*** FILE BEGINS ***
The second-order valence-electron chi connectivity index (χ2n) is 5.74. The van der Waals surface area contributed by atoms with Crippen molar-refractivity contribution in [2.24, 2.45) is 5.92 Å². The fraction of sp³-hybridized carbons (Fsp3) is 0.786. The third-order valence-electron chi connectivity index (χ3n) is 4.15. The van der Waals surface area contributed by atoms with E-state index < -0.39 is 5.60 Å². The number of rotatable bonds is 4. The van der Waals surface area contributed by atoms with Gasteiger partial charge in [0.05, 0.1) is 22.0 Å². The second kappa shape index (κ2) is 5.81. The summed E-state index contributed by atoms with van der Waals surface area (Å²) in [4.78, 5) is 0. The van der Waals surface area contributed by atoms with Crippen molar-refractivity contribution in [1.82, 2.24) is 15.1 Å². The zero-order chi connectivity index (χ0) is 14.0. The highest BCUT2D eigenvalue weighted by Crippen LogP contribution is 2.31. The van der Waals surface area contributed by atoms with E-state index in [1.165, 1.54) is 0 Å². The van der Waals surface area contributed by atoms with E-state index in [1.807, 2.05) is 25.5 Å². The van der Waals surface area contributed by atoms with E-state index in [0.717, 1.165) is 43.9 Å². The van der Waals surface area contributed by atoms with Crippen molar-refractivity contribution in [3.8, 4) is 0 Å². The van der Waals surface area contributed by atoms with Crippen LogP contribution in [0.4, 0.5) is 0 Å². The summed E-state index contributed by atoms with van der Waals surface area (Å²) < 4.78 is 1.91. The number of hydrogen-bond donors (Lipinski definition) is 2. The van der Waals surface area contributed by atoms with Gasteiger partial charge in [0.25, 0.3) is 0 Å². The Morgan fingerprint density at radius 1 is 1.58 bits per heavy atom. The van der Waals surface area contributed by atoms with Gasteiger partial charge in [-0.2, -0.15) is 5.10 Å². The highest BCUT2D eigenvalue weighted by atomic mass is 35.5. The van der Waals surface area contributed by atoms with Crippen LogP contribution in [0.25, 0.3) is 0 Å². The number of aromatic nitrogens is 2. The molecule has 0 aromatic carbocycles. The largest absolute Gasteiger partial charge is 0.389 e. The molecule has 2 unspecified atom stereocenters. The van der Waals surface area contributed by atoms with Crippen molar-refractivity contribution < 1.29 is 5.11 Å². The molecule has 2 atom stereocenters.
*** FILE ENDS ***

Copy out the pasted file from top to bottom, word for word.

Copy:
The second-order valence-electron chi connectivity index (χ2n) is 5.74. The van der Waals surface area contributed by atoms with Crippen molar-refractivity contribution in [2.24, 2.45) is 5.92 Å². The fraction of sp³-hybridized carbons (Fsp3) is 0.786. The third-order valence-electron chi connectivity index (χ3n) is 4.15. The van der Waals surface area contributed by atoms with E-state index < -0.39 is 5.60 Å². The number of rotatable bonds is 4. The van der Waals surface area contributed by atoms with Gasteiger partial charge in [0.05, 0.1) is 22.0 Å². The second kappa shape index (κ2) is 5.81. The summed E-state index contributed by atoms with van der Waals surface area (Å²) in [4.78, 5) is 0. The van der Waals surface area contributed by atoms with Crippen molar-refractivity contribution in [1.82, 2.24) is 15.1 Å². The zero-order chi connectivity index (χ0) is 14.0. The highest BCUT2D eigenvalue weighted by Crippen LogP contribution is 2.31. The van der Waals surface area contributed by atoms with E-state index in [1.165, 1.54) is 0 Å². The van der Waals surface area contributed by atoms with E-state index in [1.807, 2.05) is 25.5 Å². The van der Waals surface area contributed by atoms with E-state index in [0.717, 1.165) is 43.9 Å². The van der Waals surface area contributed by atoms with Crippen molar-refractivity contribution in [3.8, 4) is 0 Å². The van der Waals surface area contributed by atoms with Crippen LogP contribution in [0.4, 0.5) is 0 Å². The summed E-state index contributed by atoms with van der Waals surface area (Å²) < 4.78 is 1.91. The number of hydrogen-bond donors (Lipinski definition) is 2. The van der Waals surface area contributed by atoms with Gasteiger partial charge in [0.25, 0.3) is 0 Å². The Morgan fingerprint density at radius 1 is 1.58 bits per heavy atom. The van der Waals surface area contributed by atoms with Gasteiger partial charge in [-0.2, -0.15) is 5.10 Å². The highest BCUT2D eigenvalue weighted by atomic mass is 35.5. The van der Waals surface area contributed by atoms with Crippen LogP contribution in [0.25, 0.3) is 0 Å². The number of aromatic nitrogens is 2. The molecule has 0 aromatic carbocycles. The largest absolute Gasteiger partial charge is 0.389 e. The molecule has 2 unspecified atom stereocenters. The van der Waals surface area contributed by atoms with Crippen molar-refractivity contribution < 1.29 is 5.11 Å². The molecule has 2 atom stereocenters.